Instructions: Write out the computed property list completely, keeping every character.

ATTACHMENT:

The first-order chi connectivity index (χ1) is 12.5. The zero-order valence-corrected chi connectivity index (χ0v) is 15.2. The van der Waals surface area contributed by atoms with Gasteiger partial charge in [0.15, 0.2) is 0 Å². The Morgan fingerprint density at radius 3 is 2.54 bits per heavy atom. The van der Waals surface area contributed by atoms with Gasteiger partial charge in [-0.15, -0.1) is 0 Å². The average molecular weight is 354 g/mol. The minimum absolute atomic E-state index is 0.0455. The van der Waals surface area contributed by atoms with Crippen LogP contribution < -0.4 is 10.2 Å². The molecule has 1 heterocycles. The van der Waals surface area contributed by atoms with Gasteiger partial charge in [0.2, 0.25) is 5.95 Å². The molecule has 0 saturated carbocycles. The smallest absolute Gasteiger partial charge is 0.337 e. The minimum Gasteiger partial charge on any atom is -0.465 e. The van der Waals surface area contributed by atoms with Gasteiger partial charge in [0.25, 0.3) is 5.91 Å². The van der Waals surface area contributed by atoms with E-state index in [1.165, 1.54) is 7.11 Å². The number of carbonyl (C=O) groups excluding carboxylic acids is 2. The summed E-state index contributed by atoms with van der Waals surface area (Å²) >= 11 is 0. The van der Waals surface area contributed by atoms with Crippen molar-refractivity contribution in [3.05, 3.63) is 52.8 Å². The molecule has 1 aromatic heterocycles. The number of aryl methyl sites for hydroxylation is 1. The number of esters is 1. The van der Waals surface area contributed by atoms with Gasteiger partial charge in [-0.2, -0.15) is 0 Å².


The first-order chi connectivity index (χ1) is 12.5. The zero-order valence-corrected chi connectivity index (χ0v) is 15.2. The van der Waals surface area contributed by atoms with Gasteiger partial charge in [0.15, 0.2) is 0 Å². The Morgan fingerprint density at radius 3 is 2.54 bits per heavy atom. The van der Waals surface area contributed by atoms with Gasteiger partial charge in [-0.15, -0.1) is 0 Å². The average molecular weight is 354 g/mol. The minimum absolute atomic E-state index is 0.0455. The van der Waals surface area contributed by atoms with Crippen LogP contribution < -0.4 is 10.2 Å². The molecule has 1 heterocycles. The van der Waals surface area contributed by atoms with Gasteiger partial charge in [0.2, 0.25) is 5.95 Å². The molecule has 0 saturated carbocycles. The smallest absolute Gasteiger partial charge is 0.337 e. The minimum Gasteiger partial charge on any atom is -0.465 e. The van der Waals surface area contributed by atoms with Gasteiger partial charge in [0.25, 0.3) is 5.91 Å². The van der Waals surface area contributed by atoms with E-state index in [1.165, 1.54) is 7.11 Å². The number of carbonyl (C=O) groups excluding carboxylic acids is 2. The summed E-state index contributed by atoms with van der Waals surface area (Å²) >= 11 is 0. The van der Waals surface area contributed by atoms with Crippen molar-refractivity contribution in [3.05, 3.63) is 52.8 Å². The molecule has 1 aromatic heterocycles. The number of aryl methyl sites for hydroxylation is 1. The number of esters is 1. The van der Waals surface area contributed by atoms with Gasteiger partial charge in [-0.2, -0.15) is 0 Å².